I was of the number of these divided watchers. Polo as a spectacle did not amuse me for long, and I saw about as little of it as the pretty girls perched beside their swains on coach-tops and club stand. But by chance my vague wanderings brought me to the white palings enclosing the field, and there, in a cluster of spectators, I caught sight of Leila Delane.
As I approached I was surprised to notice a familiar figure shouldering away from her. One still saw old Bill Gracy often enough in the outer purlieus of the big race-courses; but I wondered how he had got into the enclosure of a fashionable Polo Club. There he was, though, unmistakably; who could forget that swelling chest under the shabby-smart racing-coat, the gray top-hat always pushed back from his thin auburn curls, and the mixture of furtiveness and swagger which made his liquid glance so pitiful? Among the figures that rose here and there like warning ruins from the dead-level of old New York’s respectability, none was more typical than Bill Gracy’s; my gaze followed him curiously as he shuffled away from his daughter. “Trying to get more money out of her,” I concluded; and remembered what Alstrop had said of Delane’s generosity.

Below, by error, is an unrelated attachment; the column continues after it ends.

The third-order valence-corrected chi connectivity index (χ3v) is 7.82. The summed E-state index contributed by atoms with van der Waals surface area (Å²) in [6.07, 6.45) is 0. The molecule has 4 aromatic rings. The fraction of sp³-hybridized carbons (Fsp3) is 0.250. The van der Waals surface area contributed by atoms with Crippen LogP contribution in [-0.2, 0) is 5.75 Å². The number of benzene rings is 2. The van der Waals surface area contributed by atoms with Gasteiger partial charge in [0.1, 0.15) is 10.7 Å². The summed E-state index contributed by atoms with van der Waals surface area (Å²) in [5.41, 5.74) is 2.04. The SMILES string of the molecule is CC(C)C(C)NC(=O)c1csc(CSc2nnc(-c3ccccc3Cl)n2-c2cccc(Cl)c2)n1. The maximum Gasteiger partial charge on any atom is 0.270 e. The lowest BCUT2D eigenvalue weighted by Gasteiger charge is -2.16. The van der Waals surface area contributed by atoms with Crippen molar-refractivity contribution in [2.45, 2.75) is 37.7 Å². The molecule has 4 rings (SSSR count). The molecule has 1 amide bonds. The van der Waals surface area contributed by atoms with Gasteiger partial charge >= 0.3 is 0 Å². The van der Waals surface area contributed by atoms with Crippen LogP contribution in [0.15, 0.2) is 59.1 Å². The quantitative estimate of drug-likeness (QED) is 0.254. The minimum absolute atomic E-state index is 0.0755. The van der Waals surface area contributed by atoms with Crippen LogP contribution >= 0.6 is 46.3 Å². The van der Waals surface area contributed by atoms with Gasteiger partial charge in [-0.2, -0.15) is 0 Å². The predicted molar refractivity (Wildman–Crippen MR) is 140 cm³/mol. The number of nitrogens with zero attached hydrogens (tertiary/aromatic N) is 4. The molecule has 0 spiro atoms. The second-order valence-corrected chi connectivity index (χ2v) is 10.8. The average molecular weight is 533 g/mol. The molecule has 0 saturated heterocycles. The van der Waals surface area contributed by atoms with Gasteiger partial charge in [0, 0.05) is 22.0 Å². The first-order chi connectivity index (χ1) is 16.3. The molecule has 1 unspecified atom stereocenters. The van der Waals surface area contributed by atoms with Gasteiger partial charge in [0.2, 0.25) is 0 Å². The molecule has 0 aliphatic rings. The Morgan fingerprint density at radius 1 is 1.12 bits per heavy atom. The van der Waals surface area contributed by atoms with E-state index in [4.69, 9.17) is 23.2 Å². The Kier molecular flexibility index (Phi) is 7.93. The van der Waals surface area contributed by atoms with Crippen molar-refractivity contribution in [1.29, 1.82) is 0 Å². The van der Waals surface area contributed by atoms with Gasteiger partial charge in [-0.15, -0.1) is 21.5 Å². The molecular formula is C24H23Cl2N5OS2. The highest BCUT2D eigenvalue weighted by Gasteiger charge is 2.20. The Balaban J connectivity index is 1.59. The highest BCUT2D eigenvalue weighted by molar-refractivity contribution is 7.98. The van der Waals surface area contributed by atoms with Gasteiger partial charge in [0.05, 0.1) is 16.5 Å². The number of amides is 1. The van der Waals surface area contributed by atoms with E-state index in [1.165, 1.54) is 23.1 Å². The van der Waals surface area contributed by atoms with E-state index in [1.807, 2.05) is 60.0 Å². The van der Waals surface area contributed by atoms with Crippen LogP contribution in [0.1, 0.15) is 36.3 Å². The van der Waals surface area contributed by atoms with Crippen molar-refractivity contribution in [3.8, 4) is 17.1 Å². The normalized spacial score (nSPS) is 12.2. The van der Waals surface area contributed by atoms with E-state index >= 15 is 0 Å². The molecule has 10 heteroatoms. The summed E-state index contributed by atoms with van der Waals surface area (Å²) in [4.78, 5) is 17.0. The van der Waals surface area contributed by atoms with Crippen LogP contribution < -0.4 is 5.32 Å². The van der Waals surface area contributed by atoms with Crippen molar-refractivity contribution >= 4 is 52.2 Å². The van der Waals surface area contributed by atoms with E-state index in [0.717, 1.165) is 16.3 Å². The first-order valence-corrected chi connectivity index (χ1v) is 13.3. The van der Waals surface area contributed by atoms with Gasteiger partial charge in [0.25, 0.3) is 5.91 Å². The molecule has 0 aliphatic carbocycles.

“Well, if I were Delane,” I thought, “I’d pay a good deal to keep that old ruffian out of sight.”
Mrs. Delane, turning to watch her father’s retreat, saw me and nodded. At the same moment Delane, on a tall deep-chested poney, ambled across the field, stick on shoulder. As he rode thus, heavily yet mightily, in his red-and-black shirt and white breeches, his head standing out like a bronze against the turf, I whimsically recalled the figure of Guidoriccio da Foligno, the famous mercenary, riding at a slow powerful pace across the fortressed fresco of the Town Hall of Siena. Why a New York banker of excessive weight and more than middle age, jogging on a poney across a Long Island polo field, should have reminded me of a martial figure on an armoured war-horse, I find it hard to explain. As far as I knew there were no turreted fortresses in Delane’s background; and his too juvenile polo cap and gaudy shirt were a poor substitute for Guidoriccio’s coat of mail. But it was the kind of trick the man was always playing; reminding me, in his lazy torpid way, of times and scenes and people greater than he could know. That was why he kept on interesting me.